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Pruning Grapes

Tuesday, March 06, 2007

Ah, pruning, my favorite gardening activity. I just love taking the saw and hacking things down that have gotten out of hand. In the last post, I talked about planting your grapevines. I found this article on pruning and was one of the most informative of all that I read.

Standing in front of a mass of tangled grape vine and wondering what to do with it can be a scary experience for the novice or even for the more experienced pruner. Keep in mind two essential ideas:

1. Don't be afraid to cut. When you finish, about 90% of last year's growth will be cut.
2. Grape plants are vigorous, and forgiving. Even if you make a mistake, you'll get a chance to fix it next year.

With that said, you can approach your pruning in a spirit of learning and adventure, not panic. Grapes are best pruned in spring (February/March, or even as late as early April) because if pruned too early a hard frost in late winter can damage the canes and buds.

Starting Young Plants Off Right

When you get your new grape plant it probably will not be pruned; instead you will find a vigorous root system and a lot of bare shoots rising out of the top. At planting time in spring you should reduce these numerous shoots to one, and cut it back to three buds (Step 1). After planting, the vine will begin to grow, and push out new green shoots. When these shoots are 8-12" long, choose the best one and support it by tying to a stake at top and bottom. Look for a strongly growing shoot, upright or nearly so, coming directly out of the old stem (not from the underground root system). Remove the other shoots (Step 2).
Pruning Young Plants Sketch
As the shoot grows throughout its first summer, continue tying it up the stake to keep it straight and prevent breaking in the wind. This shoot will be your permanent trunk, lasting the whole life of the vine, so it pays to keep it as straight and upright as possible.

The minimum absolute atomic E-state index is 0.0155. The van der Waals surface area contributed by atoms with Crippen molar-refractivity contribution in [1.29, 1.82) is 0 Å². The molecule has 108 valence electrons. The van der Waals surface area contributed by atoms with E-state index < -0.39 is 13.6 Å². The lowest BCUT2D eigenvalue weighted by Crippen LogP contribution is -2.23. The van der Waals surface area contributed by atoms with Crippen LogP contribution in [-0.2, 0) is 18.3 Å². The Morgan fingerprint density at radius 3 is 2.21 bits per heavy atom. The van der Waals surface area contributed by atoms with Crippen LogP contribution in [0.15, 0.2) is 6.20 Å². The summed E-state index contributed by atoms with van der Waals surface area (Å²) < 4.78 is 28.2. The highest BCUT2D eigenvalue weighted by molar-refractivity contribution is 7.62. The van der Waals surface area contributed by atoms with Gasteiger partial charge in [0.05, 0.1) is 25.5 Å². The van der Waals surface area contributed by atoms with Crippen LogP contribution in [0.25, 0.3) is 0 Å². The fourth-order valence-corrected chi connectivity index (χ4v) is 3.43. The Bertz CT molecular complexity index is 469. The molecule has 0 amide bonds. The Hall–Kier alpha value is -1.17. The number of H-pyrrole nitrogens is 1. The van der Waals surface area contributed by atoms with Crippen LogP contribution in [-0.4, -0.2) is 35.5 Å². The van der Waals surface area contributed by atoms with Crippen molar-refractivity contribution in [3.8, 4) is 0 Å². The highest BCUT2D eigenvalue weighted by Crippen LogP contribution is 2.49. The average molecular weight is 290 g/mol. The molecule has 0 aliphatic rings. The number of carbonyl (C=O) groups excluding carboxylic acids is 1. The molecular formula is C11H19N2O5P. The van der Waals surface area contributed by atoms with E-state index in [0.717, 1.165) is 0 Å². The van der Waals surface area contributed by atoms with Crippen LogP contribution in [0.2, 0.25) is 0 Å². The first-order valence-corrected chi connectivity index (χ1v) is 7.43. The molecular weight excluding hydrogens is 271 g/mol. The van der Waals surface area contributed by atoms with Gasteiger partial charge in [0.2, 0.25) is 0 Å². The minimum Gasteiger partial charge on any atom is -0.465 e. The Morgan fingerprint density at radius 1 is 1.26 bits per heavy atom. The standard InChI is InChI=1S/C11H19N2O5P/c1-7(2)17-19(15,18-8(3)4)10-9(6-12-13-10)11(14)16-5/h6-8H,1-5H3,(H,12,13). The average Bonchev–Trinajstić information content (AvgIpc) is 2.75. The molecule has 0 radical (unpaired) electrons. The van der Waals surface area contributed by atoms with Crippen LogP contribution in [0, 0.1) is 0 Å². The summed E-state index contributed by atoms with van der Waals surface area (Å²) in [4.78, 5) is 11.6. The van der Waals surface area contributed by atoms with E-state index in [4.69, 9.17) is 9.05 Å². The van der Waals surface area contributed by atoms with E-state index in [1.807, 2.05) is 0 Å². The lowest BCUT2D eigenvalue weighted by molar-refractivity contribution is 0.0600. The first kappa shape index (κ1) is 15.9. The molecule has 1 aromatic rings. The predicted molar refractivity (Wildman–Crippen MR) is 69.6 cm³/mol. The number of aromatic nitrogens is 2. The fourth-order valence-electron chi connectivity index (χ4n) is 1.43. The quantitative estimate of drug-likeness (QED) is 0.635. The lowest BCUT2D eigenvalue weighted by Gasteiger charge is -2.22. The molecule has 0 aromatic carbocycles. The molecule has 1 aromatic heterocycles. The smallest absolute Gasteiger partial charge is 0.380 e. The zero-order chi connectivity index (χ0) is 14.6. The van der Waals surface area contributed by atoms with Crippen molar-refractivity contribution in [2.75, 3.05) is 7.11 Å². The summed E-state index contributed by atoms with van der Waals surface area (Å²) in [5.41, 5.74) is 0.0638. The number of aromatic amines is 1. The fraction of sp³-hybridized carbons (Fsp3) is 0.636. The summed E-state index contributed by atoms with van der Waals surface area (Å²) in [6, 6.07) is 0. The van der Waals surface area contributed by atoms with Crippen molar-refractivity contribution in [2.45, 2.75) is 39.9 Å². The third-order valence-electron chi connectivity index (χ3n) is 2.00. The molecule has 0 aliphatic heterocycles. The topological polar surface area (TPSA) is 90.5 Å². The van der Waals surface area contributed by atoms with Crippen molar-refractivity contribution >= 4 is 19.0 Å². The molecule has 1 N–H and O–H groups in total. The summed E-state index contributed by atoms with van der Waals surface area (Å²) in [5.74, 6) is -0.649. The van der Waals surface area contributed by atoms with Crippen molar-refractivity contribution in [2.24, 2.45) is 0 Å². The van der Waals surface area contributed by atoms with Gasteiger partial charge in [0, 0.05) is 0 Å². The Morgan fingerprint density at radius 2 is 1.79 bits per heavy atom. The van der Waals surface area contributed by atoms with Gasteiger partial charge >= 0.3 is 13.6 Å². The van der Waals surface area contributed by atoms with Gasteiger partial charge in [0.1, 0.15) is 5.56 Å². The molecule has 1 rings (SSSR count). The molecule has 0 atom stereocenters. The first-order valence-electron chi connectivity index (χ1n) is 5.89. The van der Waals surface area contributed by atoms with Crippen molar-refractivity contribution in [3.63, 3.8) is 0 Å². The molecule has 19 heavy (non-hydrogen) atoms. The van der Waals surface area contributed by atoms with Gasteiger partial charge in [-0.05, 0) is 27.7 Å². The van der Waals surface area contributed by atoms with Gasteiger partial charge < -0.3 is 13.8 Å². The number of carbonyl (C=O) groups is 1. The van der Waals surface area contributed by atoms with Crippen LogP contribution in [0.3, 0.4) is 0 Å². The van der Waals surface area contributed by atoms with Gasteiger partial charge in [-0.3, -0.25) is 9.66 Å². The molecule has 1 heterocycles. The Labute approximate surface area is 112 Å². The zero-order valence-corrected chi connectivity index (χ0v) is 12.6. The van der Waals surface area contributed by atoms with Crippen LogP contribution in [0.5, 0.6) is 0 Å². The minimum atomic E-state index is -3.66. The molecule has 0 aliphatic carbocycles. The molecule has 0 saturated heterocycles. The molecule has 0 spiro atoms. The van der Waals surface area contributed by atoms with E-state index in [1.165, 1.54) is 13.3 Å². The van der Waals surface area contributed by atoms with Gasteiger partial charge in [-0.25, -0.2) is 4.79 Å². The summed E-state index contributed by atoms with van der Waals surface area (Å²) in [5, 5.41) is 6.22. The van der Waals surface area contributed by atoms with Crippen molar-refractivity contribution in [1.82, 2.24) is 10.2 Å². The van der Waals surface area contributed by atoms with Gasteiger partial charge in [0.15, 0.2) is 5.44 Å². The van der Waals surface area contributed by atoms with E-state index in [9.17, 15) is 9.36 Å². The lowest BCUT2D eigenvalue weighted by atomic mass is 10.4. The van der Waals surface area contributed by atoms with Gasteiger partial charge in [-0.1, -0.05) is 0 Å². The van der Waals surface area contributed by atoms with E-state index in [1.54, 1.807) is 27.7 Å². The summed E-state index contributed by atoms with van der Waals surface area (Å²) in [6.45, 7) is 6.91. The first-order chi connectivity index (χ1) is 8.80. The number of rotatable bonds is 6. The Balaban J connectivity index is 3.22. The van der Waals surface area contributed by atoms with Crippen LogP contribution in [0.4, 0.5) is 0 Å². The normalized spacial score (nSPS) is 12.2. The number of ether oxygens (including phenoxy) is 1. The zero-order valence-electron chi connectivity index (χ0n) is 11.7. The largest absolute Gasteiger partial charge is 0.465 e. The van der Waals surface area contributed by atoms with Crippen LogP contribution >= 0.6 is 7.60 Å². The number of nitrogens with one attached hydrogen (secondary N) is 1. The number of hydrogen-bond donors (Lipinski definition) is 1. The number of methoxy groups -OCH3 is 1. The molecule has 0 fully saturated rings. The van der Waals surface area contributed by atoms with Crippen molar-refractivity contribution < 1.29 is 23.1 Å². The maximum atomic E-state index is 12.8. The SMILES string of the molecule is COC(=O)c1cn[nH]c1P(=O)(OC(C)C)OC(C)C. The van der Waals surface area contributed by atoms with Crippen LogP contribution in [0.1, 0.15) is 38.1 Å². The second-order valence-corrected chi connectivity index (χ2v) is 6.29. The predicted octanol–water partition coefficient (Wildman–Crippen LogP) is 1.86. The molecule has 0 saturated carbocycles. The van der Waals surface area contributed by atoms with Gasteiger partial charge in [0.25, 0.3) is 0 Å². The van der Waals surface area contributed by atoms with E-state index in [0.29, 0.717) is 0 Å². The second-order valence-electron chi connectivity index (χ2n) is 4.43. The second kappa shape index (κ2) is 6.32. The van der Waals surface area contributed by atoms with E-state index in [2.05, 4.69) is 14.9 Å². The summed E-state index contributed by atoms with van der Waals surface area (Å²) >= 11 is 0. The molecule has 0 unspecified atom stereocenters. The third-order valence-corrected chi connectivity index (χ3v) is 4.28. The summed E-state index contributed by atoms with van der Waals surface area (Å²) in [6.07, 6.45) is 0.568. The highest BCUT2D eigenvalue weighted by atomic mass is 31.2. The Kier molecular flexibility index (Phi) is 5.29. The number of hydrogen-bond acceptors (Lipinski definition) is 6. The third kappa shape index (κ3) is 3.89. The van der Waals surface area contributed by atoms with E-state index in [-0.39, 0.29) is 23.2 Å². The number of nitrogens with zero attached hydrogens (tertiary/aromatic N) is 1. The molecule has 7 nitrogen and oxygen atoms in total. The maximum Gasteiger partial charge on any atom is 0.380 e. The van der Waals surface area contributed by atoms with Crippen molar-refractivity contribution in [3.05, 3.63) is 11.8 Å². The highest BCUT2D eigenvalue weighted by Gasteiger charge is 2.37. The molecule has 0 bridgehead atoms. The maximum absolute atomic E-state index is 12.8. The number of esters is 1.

First Dormant Pruning

Your first-year vine should have reached to or above the first trellis wire (about 30") during the previous season's growth. If it hasn't, cut it back again to 3 buds, and repeat the previous year's treatment. This may seem drastic, but necessary to establish a sound trunk. Most plants are vigorous and will reach the wire easily. If the last year's shoot just reaches the wire or a few inches beyond, cut it at the first bud above the wire and tie the shoot to the stake and the wire (A). If the shoot is longer, tie it to the stake and wire, cut the vine four or five buds beyond the tie, bend the remaining length of shoot down to the wire and tie (B). Very vigorous shoots may go well above the wire and put out strong side laterals. Choose the two laterals that are closest to the wire, tie to the wire, and prune to 3-5 buds. Tie the main stem to the wire and stake, and cut just above the side laterals (C).
First Dormant Pruning Sketch
During the summer, train the new shoots up to the next wire, and remove any new shoots that sprout from the root area or lower trunk.

To read more of this article, visit this Washington State University site.








1 comments:

Felco pruners said...

Great article that you found! Pruning is such a great part of gardening and wine making! All of the steps in the article make sense! Good luck pruning in the new year!

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